John Muir, John of the Mountains, (c) 1938
Merced Lake at Sunrise
The last day of the hike, we were going from Merced Lake (7150 Feet) to Curry Village (4,000 feet). It is a very long day, at approximately 14.6 miles. Another guest affectionately referred to it "The Death March." While it was grueling, the scenery was just amazing. I also saw my first rattlesnake in the wild - a smallish guy, balled on a rock sunning himself. I was surprised as I would not normally assume a poisonous snake would be so high up. However, it was definitely a rattler. Always remember to know your surroundings and put your hands and feet only where you can see them.
I like to think I am in pretty solid shape, and typically I try to exercise about five miles every day. However, I can honestly say that I met my match on that last day. I drank over a gallon and a half of water and still felt dehydrated when we got into Curry Village. I was so tired that I almost did not stop to photograph the magnificent locations of Vernal Fall, Nevada Falls and Half Dome. I also developed a blister when I decided to continue to push through and not follow my body's desire to stop and take a break...a mistake I won't do again.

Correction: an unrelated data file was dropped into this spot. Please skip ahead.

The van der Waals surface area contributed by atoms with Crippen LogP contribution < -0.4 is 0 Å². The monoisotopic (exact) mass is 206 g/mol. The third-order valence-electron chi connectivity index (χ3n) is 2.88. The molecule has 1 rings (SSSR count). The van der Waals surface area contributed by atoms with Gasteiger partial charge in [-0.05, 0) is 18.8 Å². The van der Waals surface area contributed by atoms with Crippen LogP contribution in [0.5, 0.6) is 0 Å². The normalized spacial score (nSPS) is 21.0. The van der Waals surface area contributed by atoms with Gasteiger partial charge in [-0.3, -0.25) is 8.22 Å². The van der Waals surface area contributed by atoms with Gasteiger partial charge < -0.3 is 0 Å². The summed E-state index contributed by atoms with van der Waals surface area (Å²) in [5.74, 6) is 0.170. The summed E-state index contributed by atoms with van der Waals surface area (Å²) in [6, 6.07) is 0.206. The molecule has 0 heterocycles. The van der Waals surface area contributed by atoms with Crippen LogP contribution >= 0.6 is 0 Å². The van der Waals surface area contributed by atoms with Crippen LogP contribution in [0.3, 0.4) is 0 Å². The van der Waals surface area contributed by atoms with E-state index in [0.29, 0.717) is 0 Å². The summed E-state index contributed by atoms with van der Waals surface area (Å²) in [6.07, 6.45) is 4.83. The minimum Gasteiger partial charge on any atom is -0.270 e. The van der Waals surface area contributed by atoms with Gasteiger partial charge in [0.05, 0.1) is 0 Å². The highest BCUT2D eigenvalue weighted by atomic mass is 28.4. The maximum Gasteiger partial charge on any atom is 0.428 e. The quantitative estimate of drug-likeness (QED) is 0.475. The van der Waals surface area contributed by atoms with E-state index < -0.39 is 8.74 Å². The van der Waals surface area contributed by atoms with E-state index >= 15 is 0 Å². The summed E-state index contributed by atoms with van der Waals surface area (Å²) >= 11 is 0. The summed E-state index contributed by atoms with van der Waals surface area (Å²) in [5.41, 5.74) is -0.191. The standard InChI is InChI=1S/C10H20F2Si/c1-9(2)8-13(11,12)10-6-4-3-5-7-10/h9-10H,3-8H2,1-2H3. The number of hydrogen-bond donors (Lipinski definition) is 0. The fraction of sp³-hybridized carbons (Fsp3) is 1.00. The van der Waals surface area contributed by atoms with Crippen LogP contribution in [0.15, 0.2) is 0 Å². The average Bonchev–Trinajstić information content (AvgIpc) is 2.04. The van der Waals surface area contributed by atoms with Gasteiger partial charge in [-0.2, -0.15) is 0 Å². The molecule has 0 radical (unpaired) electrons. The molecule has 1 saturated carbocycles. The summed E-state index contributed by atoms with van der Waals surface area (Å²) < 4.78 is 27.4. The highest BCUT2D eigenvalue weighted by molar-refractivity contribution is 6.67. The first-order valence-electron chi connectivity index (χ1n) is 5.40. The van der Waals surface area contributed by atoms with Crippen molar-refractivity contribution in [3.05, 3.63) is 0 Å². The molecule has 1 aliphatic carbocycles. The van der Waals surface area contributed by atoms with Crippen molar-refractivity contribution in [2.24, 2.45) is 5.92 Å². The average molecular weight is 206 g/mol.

I will admit that I limped into Curry Village feeling pretty worn out. However, I did it. I may not have earned many style points, but given that I brought a full accompaniment of photo gear, I am pretty proud of the accomplishment. It was definitely worth it - and I might decide to put myself into the lottery for next year....maybe this time I might even get a full loop!
Please note: The photos and story are (c) 2013 by James Morrissey and the Nature, Wildlife and Pet Photography Forum. Neither the images nor the text may be used without explicit permission. Throughout this article, I have included quotes from John Muir who wrote extensively about the Sierras and the National Parks. All quotes have been appropriately attributed.